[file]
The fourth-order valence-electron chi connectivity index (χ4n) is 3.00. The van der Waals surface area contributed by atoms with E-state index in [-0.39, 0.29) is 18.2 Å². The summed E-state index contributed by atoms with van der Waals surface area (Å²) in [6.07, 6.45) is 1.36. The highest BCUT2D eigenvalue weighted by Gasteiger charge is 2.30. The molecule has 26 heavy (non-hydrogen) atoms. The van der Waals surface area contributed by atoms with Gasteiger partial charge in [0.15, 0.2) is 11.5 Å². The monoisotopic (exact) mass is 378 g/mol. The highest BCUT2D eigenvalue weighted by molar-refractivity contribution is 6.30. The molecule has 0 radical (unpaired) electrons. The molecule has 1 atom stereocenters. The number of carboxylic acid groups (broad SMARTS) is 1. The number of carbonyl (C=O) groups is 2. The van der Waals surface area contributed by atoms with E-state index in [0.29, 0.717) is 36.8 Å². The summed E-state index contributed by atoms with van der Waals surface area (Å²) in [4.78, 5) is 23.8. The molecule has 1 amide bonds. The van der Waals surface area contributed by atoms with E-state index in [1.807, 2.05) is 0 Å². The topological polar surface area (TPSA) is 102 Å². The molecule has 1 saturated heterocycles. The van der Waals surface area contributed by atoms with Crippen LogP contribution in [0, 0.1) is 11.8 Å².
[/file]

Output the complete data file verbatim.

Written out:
The fourth-order valence-electron chi connectivity index (χ4n) is 3.00. The van der Waals surface area contributed by atoms with E-state index in [-0.39, 0.29) is 18.2 Å². The summed E-state index contributed by atoms with van der Waals surface area (Å²) in [6.07, 6.45) is 1.36. The highest BCUT2D eigenvalue weighted by Gasteiger charge is 2.30. The molecule has 26 heavy (non-hydrogen) atoms. The van der Waals surface area contributed by atoms with Gasteiger partial charge in [0.15, 0.2) is 11.5 Å². The monoisotopic (exact) mass is 378 g/mol. The highest BCUT2D eigenvalue weighted by molar-refractivity contribution is 6.30. The molecule has 0 radical (unpaired) electrons. The molecule has 1 atom stereocenters. The number of carboxylic acid groups (broad SMARTS) is 1. The number of carbonyl (C=O) groups is 2. The van der Waals surface area contributed by atoms with E-state index in [0.29, 0.717) is 36.8 Å². The summed E-state index contributed by atoms with van der Waals surface area (Å²) in [4.78, 5) is 23.8. The molecule has 1 amide bonds. The van der Waals surface area contributed by atoms with E-state index in [1.807, 2.05) is 0 Å². The topological polar surface area (TPSA) is 102 Å². The molecule has 1 saturated heterocycles. The van der Waals surface area contributed by atoms with Crippen LogP contribution in [0, 0.1) is 11.8 Å².